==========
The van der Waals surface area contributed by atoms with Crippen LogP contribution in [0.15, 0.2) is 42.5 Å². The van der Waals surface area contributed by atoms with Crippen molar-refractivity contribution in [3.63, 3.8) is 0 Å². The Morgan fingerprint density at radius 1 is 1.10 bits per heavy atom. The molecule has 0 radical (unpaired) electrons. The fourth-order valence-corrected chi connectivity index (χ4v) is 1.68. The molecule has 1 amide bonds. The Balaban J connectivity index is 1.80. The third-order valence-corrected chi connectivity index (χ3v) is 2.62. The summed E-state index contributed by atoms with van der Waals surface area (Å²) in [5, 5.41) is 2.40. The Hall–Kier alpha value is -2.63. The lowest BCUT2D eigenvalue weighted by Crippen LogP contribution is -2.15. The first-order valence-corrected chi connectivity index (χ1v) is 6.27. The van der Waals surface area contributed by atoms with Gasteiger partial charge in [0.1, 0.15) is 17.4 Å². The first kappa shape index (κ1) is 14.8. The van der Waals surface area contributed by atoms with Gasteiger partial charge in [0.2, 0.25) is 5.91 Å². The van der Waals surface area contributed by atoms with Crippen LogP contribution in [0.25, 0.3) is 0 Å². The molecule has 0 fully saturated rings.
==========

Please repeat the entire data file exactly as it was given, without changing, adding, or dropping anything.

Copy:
The van der Waals surface area contributed by atoms with Crippen LogP contribution in [0.15, 0.2) is 42.5 Å². The van der Waals surface area contributed by atoms with Crippen molar-refractivity contribution in [3.63, 3.8) is 0 Å². The Morgan fingerprint density at radius 1 is 1.10 bits per heavy atom. The molecule has 0 radical (unpaired) electrons. The fourth-order valence-corrected chi connectivity index (χ4v) is 1.68. The molecule has 1 amide bonds. The Balaban J connectivity index is 1.80. The third-order valence-corrected chi connectivity index (χ3v) is 2.62. The summed E-state index contributed by atoms with van der Waals surface area (Å²) in [5, 5.41) is 2.40. The Hall–Kier alpha value is -2.63. The lowest BCUT2D eigenvalue weighted by Crippen LogP contribution is -2.15. The first-order valence-corrected chi connectivity index (χ1v) is 6.27. The van der Waals surface area contributed by atoms with Gasteiger partial charge in [0.1, 0.15) is 17.4 Å². The first kappa shape index (κ1) is 14.8. The van der Waals surface area contributed by atoms with Gasteiger partial charge in [0.2, 0.25) is 5.91 Å². The van der Waals surface area contributed by atoms with Crippen LogP contribution in [0.25, 0.3) is 0 Å². The molecule has 0 fully saturated rings.